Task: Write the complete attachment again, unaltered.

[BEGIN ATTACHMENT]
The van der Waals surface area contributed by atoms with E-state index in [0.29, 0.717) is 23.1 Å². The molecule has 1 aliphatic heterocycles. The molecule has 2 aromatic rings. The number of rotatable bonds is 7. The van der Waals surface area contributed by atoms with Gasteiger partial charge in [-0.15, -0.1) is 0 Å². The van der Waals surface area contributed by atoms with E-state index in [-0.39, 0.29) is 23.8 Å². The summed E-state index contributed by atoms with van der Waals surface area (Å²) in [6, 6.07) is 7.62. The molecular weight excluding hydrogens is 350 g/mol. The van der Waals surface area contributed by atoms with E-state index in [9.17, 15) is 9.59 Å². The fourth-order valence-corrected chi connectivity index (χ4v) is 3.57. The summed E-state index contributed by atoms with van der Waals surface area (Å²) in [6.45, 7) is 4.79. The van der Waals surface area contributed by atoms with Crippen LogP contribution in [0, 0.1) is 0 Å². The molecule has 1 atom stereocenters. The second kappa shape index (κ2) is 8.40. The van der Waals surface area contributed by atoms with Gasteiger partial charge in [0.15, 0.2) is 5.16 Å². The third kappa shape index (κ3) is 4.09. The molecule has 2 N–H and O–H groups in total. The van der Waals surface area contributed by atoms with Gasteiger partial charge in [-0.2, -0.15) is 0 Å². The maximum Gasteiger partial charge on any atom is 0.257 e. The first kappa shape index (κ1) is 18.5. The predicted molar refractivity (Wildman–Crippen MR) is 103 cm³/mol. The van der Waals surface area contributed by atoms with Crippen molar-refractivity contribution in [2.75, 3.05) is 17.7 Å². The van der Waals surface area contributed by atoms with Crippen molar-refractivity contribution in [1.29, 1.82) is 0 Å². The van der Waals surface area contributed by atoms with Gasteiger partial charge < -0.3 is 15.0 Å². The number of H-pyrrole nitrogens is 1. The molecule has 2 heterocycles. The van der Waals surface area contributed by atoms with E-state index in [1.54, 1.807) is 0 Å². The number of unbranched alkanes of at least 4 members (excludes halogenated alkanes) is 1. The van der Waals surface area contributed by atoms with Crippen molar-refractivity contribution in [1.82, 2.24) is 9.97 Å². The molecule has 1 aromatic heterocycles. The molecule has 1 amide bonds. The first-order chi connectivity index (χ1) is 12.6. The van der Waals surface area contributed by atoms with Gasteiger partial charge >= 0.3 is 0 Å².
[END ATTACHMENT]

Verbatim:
The van der Waals surface area contributed by atoms with E-state index in [0.29, 0.717) is 23.1 Å². The molecule has 1 aliphatic heterocycles. The molecule has 2 aromatic rings. The number of rotatable bonds is 7. The van der Waals surface area contributed by atoms with Gasteiger partial charge in [-0.15, -0.1) is 0 Å². The van der Waals surface area contributed by atoms with E-state index in [-0.39, 0.29) is 23.8 Å². The summed E-state index contributed by atoms with van der Waals surface area (Å²) in [6, 6.07) is 7.62. The molecular weight excluding hydrogens is 350 g/mol. The van der Waals surface area contributed by atoms with E-state index in [9.17, 15) is 9.59 Å². The fourth-order valence-corrected chi connectivity index (χ4v) is 3.57. The summed E-state index contributed by atoms with van der Waals surface area (Å²) in [6.45, 7) is 4.79. The van der Waals surface area contributed by atoms with Crippen LogP contribution in [0, 0.1) is 0 Å². The molecule has 1 atom stereocenters. The second kappa shape index (κ2) is 8.40. The van der Waals surface area contributed by atoms with Gasteiger partial charge in [0.15, 0.2) is 5.16 Å². The third kappa shape index (κ3) is 4.09. The molecule has 2 N–H and O–H groups in total. The van der Waals surface area contributed by atoms with Gasteiger partial charge in [-0.2, -0.15) is 0 Å². The maximum Gasteiger partial charge on any atom is 0.257 e. The first kappa shape index (κ1) is 18.5. The predicted molar refractivity (Wildman–Crippen MR) is 103 cm³/mol. The van der Waals surface area contributed by atoms with Crippen molar-refractivity contribution in [2.75, 3.05) is 17.7 Å². The van der Waals surface area contributed by atoms with Crippen molar-refractivity contribution in [1.29, 1.82) is 0 Å². The van der Waals surface area contributed by atoms with Gasteiger partial charge < -0.3 is 15.0 Å². The number of H-pyrrole nitrogens is 1. The molecule has 2 heterocycles. The van der Waals surface area contributed by atoms with E-state index in [1.54, 1.807) is 0 Å². The number of unbranched alkanes of at least 4 members (excludes halogenated alkanes) is 1. The van der Waals surface area contributed by atoms with Crippen molar-refractivity contribution in [1.82, 2.24) is 9.97 Å². The molecule has 1 aromatic heterocycles. The molecule has 1 amide bonds. The first-order chi connectivity index (χ1) is 12.6. The van der Waals surface area contributed by atoms with Gasteiger partial charge >= 0.3 is 0 Å².